A primer on the U.S. federal budget; what would you cut?

I got curious the other day about a very simple question: How much does the federal government collect in taxes each year, and from what sources, and how does it spend its money? After some casting about on Google, I found this helpful graphic, courtesy of The Washington Post. The original article has other strong graphics as well, and you can find it here. (When you get there, click on the tabs above this graphic to get access to the other graphics.)

The illustration depicts the FY2011 budget as proposed by President Obama. It didn’t fall out exactly this way, of course, but directionally, the graphic gives a good idea of where our taxes are levied and where the proceeds go.

Included in the category of “mandatory other spending” are things like Food Stamps, Unemployment Compensation, Child Nutrition and Tax Credits, Supplemental Security for the Disabled and Student Loans. Some of the items in other discretionary are Health and Human Services at about $84 billion, Transportation at $76 billion, Education at $47 billion, Housing and Urban Development at $44 billion, and Agriculture at $25 billion.

So the question to you, Mr. and Ms. Citizen, is how would you eliminate that $1.27 trillion deficit, which is just a little lower than the so-called “discretionary spending” made up of the defense budget and other discretionary categories? I’m sure there’s some waste and inefficiency that can be addressed; no one has tackled that issue seriously since Al Gore when he was vice president. Let’s assume you can find $50 billion to $100 billion of waste. That still leaves a large gap to be closed. If you’re close to retirement, are you willing to reduce your Social Security and Medicare benefits?

Do you want to redefine the role of the U.S. military and intelligence communities so we can shrink the defense budget significantly? (Here is a good argument for your case if that’s the path you choose.)

Or, on the other side of the ledger, would you be willing to pay more in taxes to help close the gap? Or do you want to see corporations pay more? Or some other group?

I’m going to think more about these questions and weigh in with my own representatives. I’d like to see some of you do the same and share your ideas here. I’ve been preaching lately that we all need to take a more active role in our government “of the people, by the people, and for the people.” Here’s a potentially meaningful way for you to do so.

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6 Responses to A primer on the U.S. federal budget; what would you cut?

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  2. Brian says:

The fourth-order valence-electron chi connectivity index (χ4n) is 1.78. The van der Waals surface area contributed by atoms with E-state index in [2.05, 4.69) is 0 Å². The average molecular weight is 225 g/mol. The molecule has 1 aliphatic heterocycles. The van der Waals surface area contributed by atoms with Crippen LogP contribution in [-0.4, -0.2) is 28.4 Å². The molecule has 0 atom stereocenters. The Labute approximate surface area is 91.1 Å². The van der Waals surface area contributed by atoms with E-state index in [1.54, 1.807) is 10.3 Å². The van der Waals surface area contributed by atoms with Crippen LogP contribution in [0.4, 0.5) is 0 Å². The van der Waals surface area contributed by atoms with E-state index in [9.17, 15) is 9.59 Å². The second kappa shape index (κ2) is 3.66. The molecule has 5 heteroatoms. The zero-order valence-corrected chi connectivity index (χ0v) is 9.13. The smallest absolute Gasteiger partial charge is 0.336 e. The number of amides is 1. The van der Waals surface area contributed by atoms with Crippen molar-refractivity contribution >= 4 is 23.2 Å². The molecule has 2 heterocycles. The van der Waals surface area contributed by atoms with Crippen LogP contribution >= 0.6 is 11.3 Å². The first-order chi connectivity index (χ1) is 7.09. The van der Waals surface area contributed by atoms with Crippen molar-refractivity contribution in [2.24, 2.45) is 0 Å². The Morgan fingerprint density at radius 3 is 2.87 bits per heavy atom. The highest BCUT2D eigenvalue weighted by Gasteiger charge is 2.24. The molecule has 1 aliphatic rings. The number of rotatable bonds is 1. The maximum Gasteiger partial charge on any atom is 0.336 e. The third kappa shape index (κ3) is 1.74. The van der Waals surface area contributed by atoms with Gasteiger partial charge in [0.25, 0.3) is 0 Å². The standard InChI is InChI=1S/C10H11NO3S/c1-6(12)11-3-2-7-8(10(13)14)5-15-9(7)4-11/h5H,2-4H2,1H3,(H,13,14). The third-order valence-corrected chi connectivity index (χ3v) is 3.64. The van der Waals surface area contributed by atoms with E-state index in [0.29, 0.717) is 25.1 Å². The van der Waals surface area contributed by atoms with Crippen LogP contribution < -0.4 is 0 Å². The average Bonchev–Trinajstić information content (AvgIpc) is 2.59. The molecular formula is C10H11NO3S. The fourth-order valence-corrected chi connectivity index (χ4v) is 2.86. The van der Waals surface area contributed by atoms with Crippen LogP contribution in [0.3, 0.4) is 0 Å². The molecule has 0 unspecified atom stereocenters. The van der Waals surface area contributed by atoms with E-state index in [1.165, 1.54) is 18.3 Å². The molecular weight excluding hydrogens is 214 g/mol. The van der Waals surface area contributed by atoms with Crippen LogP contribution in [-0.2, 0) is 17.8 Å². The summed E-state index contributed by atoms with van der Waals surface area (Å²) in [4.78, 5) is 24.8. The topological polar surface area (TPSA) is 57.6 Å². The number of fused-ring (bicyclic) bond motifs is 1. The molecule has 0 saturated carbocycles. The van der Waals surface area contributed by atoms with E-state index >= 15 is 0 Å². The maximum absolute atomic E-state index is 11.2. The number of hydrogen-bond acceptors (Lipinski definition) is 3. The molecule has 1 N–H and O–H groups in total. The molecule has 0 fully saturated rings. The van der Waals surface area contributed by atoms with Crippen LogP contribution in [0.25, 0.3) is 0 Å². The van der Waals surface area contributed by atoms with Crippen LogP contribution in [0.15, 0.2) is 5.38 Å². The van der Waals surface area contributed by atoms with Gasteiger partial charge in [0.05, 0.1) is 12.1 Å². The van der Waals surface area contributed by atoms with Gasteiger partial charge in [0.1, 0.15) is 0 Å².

Here is my “never going to happen” solution:

    1) End the world’s largest Ponzi scheme, aka – US Social Security. No one was ever meant to collect it. Seriously. Up until the 1970’s the age at which you were allowed to collect was OLDER than the average US life expectancy. Replace it with mandatory 401k plans while employed.

    2) Close all military bases located outside the US unless they are funded by the local country. We should not be securing Germany, Japan, or Saudi Arabia. We should rely on our global allies to assist with stability concerns in those parts of the world and/or charge those governments for us to have a military presence there.

    3) Replace all taxes with a national sales tax. This will tax imports but not exports. A 10% sales tax would replace all revenue. If you are concerned about it being regressive, exempt the sales tax on certain items: fruits, vegetables, second-hand clothing, etc. Those who spend more (the rich) pay more taxes.

    4) Change the way we appropriate funds. No more earmarks. Projects are evaluated based on a set of objective criteria and funded accordingly (ie, like businesses determine which projects to do).

    • Peter Faur says:

      Thanks, Brian. Who knows what could happen? The only sure thing is that we can’t go on like this forever.

      I think many people are ready for some form of VAT or national sales tax. It sure would be a lot easier than doing taxes every year (I say as I’ve started getting everything together.)

      You’d be a good candidate for office someday, I think. Still have any interests in that area?

  3. Cole Lannum says:

    First of all, the descriptions of “mandatory” and “discretionary” are a joke. The only truly mandatory expense is interest on the debt (which–ironically [or perhaps tellingly] the Washington Post does not even show as being mandatory). My solution is simple–take all spending back to 2006 levels. Remember 2006? it was only 5 years ago. The Federal government spent 2.73 trillion that year. Problem solved.

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